Memorial Day Report finds at least 53 state benefits for veterans are directly contingent upon their discharge status
“New York Restoration of Honor Act” would make veterans discharged solely due to their sexual orientation or gender identity eligible for state benefits
Hoylman: “We must act now to restore honor to those who risked their lives for our nation but have shamefully been denied access to the veterans’ benefits they deserve, just because of who they are.”
NEW YORK – Today, State Senator Brad Hoylman (D-Manhattan) released a report highlighting the shameful treatment of discharged LGBT veterans throughout New York State. According to the report, at least 53 state benefits for veterans are directly contingent upon the discharge status of the veteran, potentially making those who were discharged solely because of their sexual orientation or gender identity ineligible to receive them. Senator Hoylman will be introducing legislation that would make such veterans eligible for state benefits.
State Senator Brad Hoylman said: “We must act now to restore honor to those who risked their lives for our nation but have shamefully been denied access to the veterans’ benefits they deserve, just because of who they are. It’s appalling that there are generations of LGBT veterans right here in New York who continue to be discriminated against and denied important benefits by the very government they fought to defend. ‘Don’t Ask, Don’t Tell’ thankfully is over, but my report shows that the holdover of the widespread injustice against LGBT service members remains. New York should fix it now by passing my New York Restoration of Honor Act.”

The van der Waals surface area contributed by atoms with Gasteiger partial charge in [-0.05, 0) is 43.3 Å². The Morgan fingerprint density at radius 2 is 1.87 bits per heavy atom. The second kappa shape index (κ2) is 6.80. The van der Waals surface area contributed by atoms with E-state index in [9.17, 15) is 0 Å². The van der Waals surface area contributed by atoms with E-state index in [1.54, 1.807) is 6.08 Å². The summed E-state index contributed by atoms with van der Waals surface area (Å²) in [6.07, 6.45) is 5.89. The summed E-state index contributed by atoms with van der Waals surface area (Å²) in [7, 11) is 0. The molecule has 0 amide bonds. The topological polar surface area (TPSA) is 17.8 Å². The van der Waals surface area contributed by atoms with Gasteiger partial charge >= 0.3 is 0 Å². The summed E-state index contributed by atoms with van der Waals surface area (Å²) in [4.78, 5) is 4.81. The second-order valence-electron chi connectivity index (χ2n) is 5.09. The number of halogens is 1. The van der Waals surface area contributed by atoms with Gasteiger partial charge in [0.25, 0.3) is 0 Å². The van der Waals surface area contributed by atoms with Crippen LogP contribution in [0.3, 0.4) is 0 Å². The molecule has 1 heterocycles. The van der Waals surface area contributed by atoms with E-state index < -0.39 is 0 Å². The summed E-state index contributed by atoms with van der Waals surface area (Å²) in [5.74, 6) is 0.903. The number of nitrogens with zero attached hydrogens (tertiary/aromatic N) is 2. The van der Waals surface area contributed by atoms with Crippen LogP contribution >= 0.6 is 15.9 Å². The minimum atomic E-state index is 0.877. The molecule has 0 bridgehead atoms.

The report notes that throughout our nation’s history, service members willing to risk their lives in service of their country have faced everything from criminal penalties to unceremonious discharges solely due to their sexual orientation or gender identity. With the recent end to the military’s “Don’t Ask, Don’t Tell” (DADT) policy in 2011, LGBT service members are now able to serve openly for the first time. However, generations of veterans in New York and across the country continue to be ineligible for a host of state and federal programs aimed at assisting veterans, from scholarships to job opportunities to health screenings to reimbursement for burial costs.
Senator Hoylman’s New York Restoration of Honor Act would make clear that LGBT veterans are not to be considered ineligible to access state programs, services, or benefits for which they are otherwise eligible due to be discharged solely because of their sexual orientation or gender identity. It would establish a simple, streamlined certification process within the State Division of Veterans’ Affairs for LGBT veterans to clarify their discharge status for the purposes of accessing state programs, services, or benefits.
The bill would also place the burden on the state to prove that a veteran who has been discharged from the military because of their sexual orientation or gender identity is not otherwise eligible to receive state programs, services, or benefits.
See a copy of Senator Hoylman’s report attached and a link to the report here: http://www.nysenate.gov/sites/default/files/BH%20-%202015.05.25%20-%20Restoration%20of%20Honor%20Report_0_0.pdf